Harry and his Winter coat

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Harry and his Winter coat

Post by WGRB5 » Thu, 23 Oct 1997 04:00:00



My 4 year old 49 Lb.Lab/Chow will not grow a coat of heavy fur. He shivers and
 shivers. We have been feeding 2 1/2 cups of 21% GRAVY TRAIN and today at a
pet store they said not enough protein so I was give 26% protein CHUNKS by
The Iams company. Also has 15% fat and I was told feed 2 cups in the AM and
2 cups in the PM. I have ordered a 28 inch dog sweater but it's only in the
 50's

 
 
 

Harry and his Winter coat

Post by Elaine Gallego » Sun, 26 Oct 1997 04:00:00


 What you can try is to increase his excersize. This will raise his
metabolism, and might make him warmer.
 Also try to get some extra weight on him. This might be difficult if you
run him, but dogs can get up to 25% of their daily food intake in the form
of fat.
 I feed my dog all of our kitchen grease. This includes, sausage grease,
beef drippings, chicken fat.
 If you want to give that a shot, introduce a bit more fat in her food
daily. Be careful though...in case she doesn't take to it.

: My 4 year old 49 Lb.Lab/Chow will not grow a coat of heavy fur. He shivers and
:  shivers. We have been feeding 2 1/2 cups of 21% GRAVY TRAIN and today at a
: pet store they said not enough protein so I was give 26% protein CHUNKS by
: The Iams company. Also has 15% fat and I was told feed 2 cups in the AM and
: 2 cups in the PM. I have ordered a 28 inch dog sweater but it's only in the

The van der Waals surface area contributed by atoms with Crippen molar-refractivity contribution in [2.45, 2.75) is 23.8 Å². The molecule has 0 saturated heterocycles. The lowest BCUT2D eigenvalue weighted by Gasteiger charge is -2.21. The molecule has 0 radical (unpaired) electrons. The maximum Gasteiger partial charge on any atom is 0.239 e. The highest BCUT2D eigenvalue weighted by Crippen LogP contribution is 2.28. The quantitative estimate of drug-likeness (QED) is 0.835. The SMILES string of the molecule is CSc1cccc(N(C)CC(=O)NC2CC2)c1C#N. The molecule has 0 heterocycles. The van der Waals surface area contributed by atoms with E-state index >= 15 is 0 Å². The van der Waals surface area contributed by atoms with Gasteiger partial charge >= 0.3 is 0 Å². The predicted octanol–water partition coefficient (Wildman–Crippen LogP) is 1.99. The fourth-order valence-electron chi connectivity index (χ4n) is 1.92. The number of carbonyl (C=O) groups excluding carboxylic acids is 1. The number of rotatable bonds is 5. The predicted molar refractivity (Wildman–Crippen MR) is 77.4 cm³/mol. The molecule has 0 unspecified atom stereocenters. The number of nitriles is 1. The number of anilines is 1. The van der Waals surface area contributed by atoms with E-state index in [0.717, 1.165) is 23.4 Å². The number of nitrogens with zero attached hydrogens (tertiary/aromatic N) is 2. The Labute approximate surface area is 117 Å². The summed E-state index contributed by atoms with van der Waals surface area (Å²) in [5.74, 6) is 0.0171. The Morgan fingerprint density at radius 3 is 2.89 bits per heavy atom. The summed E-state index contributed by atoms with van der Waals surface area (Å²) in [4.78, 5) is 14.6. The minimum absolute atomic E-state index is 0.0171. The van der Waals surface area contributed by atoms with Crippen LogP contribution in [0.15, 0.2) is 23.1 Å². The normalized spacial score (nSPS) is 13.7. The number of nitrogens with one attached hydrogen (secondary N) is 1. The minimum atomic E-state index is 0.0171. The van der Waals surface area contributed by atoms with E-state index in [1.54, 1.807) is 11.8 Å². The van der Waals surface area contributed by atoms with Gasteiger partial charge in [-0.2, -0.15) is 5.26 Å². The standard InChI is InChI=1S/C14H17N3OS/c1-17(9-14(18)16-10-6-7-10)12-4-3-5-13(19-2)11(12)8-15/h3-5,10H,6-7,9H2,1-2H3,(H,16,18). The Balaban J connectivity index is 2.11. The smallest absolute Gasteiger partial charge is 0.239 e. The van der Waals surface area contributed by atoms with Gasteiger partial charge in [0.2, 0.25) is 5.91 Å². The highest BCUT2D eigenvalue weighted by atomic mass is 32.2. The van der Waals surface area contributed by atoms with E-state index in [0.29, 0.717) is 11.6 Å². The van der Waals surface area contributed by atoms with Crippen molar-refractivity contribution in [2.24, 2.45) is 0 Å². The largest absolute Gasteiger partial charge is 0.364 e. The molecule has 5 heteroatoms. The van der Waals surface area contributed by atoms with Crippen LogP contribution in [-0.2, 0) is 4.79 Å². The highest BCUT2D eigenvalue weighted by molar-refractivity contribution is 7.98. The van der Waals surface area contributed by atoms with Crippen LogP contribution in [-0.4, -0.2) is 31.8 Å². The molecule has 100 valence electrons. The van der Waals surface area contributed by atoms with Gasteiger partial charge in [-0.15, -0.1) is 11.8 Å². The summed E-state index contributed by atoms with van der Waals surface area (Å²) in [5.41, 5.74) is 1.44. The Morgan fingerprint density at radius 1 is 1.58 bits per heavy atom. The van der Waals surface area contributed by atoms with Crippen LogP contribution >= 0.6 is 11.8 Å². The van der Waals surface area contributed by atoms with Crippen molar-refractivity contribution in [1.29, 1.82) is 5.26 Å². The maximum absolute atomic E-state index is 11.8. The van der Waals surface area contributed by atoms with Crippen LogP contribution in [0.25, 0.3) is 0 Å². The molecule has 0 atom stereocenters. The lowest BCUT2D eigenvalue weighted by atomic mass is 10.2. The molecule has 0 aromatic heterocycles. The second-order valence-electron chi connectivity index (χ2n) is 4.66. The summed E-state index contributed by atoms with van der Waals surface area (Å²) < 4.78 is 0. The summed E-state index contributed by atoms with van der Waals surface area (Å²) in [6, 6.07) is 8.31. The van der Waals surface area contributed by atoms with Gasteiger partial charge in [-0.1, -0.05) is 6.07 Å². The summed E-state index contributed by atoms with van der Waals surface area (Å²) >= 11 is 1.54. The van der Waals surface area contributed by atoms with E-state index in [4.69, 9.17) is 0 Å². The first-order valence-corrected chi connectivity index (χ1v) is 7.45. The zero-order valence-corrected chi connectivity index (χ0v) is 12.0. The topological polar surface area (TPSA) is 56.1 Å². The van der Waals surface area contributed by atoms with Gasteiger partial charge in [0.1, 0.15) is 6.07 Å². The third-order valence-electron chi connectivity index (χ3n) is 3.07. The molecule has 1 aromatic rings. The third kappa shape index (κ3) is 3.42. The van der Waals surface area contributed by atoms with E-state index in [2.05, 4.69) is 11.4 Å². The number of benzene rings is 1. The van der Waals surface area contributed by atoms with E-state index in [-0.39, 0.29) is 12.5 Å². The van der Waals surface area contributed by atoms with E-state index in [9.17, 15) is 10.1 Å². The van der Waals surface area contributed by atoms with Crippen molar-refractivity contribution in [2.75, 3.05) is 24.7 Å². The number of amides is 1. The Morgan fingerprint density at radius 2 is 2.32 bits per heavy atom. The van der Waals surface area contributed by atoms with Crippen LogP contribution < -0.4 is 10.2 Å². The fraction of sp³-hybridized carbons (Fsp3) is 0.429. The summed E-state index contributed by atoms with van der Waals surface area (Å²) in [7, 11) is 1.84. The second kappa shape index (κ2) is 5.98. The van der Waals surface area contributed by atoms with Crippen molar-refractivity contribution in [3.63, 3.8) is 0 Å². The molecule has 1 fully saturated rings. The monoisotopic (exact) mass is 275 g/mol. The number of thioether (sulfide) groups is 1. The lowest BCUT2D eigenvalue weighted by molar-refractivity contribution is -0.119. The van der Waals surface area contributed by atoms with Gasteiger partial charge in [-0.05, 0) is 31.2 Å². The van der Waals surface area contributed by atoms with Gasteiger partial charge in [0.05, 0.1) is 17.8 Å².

:  50's

 What if we said the same thing about you? I do believe that you'd like to
mostly stay indoors, and have a nice thick parka when you went out. Take
an old human parka or coat, and re-cut it to fit your dog. If you're not
handy like that, call around and get a seamstress to do it.

--
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Elaine Gallegos

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Harry and his Winter coat

Post by Der schwarze Buccanee » Mon, 27 Oct 1997 03:00:00



Quote:
>  I feed my dog all of our kitchen grease. This includes, sausage grease,
> beef drippings, chicken fat.

        Not a great idea.  Excess fat in the diet has been linked to
pancreatitis, and, in some cases, even a single high fat intake event.

                                                -Scott Allen

        "At dawn we will face the greatest test of our resolve.  But I
say this: though starving, hunger will not weaken us; though diseased,
illness will not cripple us, and though weary, exhaustion will not claim
us.  We can fight knowing that all true Reiklanders will forevermore
honour our valiant gesture of defiance, even though our bodies be left to
feed the beasts of carrion.

        Mind you...we could always surrender."  -Rick Priestly's Siege    

 
 
 

Harry and his Winter coat

Post by Elaine Gallego » Tue, 28 Oct 1997 04:00:00




: >  I feed my dog all of our kitchen grease. This includes, sausage grease,
: > beef drippings, chicken fat.

:       Not a great idea.  Excess fat in the diet has been linked to
: pancreatitis, and, in some cases, even a single high fat intake event.

 Toy dogs are prone to pancreatitis, and should have fats restricted in
their diets. A toy dog will get plenty of fat from dog food, which is up
to 15% fat already.
 Some full sized dogs also have a delicate digestion, and can suffer from
pancreatitis.  I you wish to increase your pet's fat intake, go slowly,
experimenting with a bit more daily.
 Be forewarned- the dog has a very short digestive tract. A noticable
change in diet can result in occasional vomitting or diarrhea. Not that
this is any big deal...dogs puke all the time. I just wouldn't feed it a
pan of grease then turn it loose on my carpet. You think a regular "load"
is difficult to get up....
 My dog does fine with gobs of greasy pans, sausage, fatty meat cuttings,
and such. She is used to it though. Also, she sleeps on the patio, so if